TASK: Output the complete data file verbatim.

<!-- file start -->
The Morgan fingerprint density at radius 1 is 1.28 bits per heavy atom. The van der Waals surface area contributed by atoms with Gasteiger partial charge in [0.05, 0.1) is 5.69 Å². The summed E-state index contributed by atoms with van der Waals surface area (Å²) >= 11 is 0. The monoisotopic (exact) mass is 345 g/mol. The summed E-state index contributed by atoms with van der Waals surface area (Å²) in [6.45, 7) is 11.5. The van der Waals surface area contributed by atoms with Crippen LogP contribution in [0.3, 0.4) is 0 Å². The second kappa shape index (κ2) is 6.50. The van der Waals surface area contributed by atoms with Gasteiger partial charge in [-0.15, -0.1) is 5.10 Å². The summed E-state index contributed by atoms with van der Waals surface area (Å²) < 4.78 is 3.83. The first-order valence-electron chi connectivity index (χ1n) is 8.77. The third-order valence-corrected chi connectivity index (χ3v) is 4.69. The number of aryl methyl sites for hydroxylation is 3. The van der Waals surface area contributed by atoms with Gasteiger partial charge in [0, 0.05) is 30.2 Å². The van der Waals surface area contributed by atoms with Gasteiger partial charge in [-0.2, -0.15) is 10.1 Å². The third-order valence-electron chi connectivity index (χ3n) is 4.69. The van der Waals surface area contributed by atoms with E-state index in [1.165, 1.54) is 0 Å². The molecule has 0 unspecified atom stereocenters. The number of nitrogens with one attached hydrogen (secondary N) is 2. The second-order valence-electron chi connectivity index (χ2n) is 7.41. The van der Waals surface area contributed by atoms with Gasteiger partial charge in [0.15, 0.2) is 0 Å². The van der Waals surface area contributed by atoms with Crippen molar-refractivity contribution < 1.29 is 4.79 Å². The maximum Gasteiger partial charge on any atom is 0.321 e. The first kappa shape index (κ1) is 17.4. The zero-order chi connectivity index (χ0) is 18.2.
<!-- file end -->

The Morgan fingerprint density at radius 1 is 1.28 bits per heavy atom. The van der Waals surface area contributed by atoms with Gasteiger partial charge in [0.05, 0.1) is 5.69 Å². The summed E-state index contributed by atoms with van der Waals surface area (Å²) >= 11 is 0. The monoisotopic (exact) mass is 345 g/mol. The summed E-state index contributed by atoms with van der Waals surface area (Å²) in [6.45, 7) is 11.5. The van der Waals surface area contributed by atoms with Crippen LogP contribution in [0.3, 0.4) is 0 Å². The second kappa shape index (κ2) is 6.50. The van der Waals surface area contributed by atoms with Gasteiger partial charge in [-0.15, -0.1) is 5.10 Å². The summed E-state index contributed by atoms with van der Waals surface area (Å²) < 4.78 is 3.83. The first-order valence-electron chi connectivity index (χ1n) is 8.77. The third-order valence-corrected chi connectivity index (χ3v) is 4.69. The number of aryl methyl sites for hydroxylation is 3. The van der Waals surface area contributed by atoms with Gasteiger partial charge in [0, 0.05) is 30.2 Å². The van der Waals surface area contributed by atoms with Gasteiger partial charge in [-0.2, -0.15) is 10.1 Å². The third-order valence-electron chi connectivity index (χ3n) is 4.69. The van der Waals surface area contributed by atoms with E-state index in [1.165, 1.54) is 0 Å². The molecule has 0 unspecified atom stereocenters. The number of nitrogens with one attached hydrogen (secondary N) is 2. The second-order valence-electron chi connectivity index (χ2n) is 7.41. The van der Waals surface area contributed by atoms with Gasteiger partial charge in [0.15, 0.2) is 0 Å². The van der Waals surface area contributed by atoms with Crippen molar-refractivity contribution < 1.29 is 4.79 Å². The maximum Gasteiger partial charge on any atom is 0.321 e. The first kappa shape index (κ1) is 17.4. The zero-order chi connectivity index (χ0) is 18.2.